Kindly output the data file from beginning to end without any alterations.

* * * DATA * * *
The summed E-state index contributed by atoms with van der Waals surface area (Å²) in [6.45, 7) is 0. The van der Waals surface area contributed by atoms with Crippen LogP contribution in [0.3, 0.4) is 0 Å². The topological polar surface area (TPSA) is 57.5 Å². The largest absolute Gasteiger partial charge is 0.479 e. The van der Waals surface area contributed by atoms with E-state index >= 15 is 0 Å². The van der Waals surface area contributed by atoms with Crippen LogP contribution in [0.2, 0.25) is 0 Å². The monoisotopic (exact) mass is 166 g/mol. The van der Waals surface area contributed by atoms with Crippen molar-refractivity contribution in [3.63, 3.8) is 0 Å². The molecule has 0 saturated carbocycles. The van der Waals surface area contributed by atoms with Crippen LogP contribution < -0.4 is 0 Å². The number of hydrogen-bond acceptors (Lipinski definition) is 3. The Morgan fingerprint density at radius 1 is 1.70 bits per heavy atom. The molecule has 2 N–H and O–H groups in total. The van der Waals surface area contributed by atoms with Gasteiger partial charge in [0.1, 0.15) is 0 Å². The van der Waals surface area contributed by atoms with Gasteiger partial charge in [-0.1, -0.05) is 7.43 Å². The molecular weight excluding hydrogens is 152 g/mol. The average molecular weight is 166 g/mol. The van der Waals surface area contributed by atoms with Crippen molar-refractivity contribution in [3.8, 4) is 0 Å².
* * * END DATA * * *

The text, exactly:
The summed E-state index contributed by atoms with van der Waals surface area (Å²) in [6.45, 7) is 0. The van der Waals surface area contributed by atoms with Crippen LogP contribution in [0.3, 0.4) is 0 Å². The topological polar surface area (TPSA) is 57.5 Å². The largest absolute Gasteiger partial charge is 0.479 e. The van der Waals surface area contributed by atoms with E-state index >= 15 is 0 Å². The van der Waals surface area contributed by atoms with Crippen LogP contribution in [0.2, 0.25) is 0 Å². The monoisotopic (exact) mass is 166 g/mol. The van der Waals surface area contributed by atoms with Crippen molar-refractivity contribution in [3.63, 3.8) is 0 Å². The molecule has 0 saturated carbocycles. The van der Waals surface area contributed by atoms with Crippen LogP contribution < -0.4 is 0 Å². The number of hydrogen-bond acceptors (Lipinski definition) is 3. The Morgan fingerprint density at radius 1 is 1.70 bits per heavy atom. The molecule has 2 N–H and O–H groups in total. The van der Waals surface area contributed by atoms with Gasteiger partial charge in [0.1, 0.15) is 0 Å². The van der Waals surface area contributed by atoms with Gasteiger partial charge in [-0.1, -0.05) is 7.43 Å². The molecular weight excluding hydrogens is 152 g/mol. The average molecular weight is 166 g/mol. The van der Waals surface area contributed by atoms with Crippen molar-refractivity contribution in [3.8, 4) is 0 Å².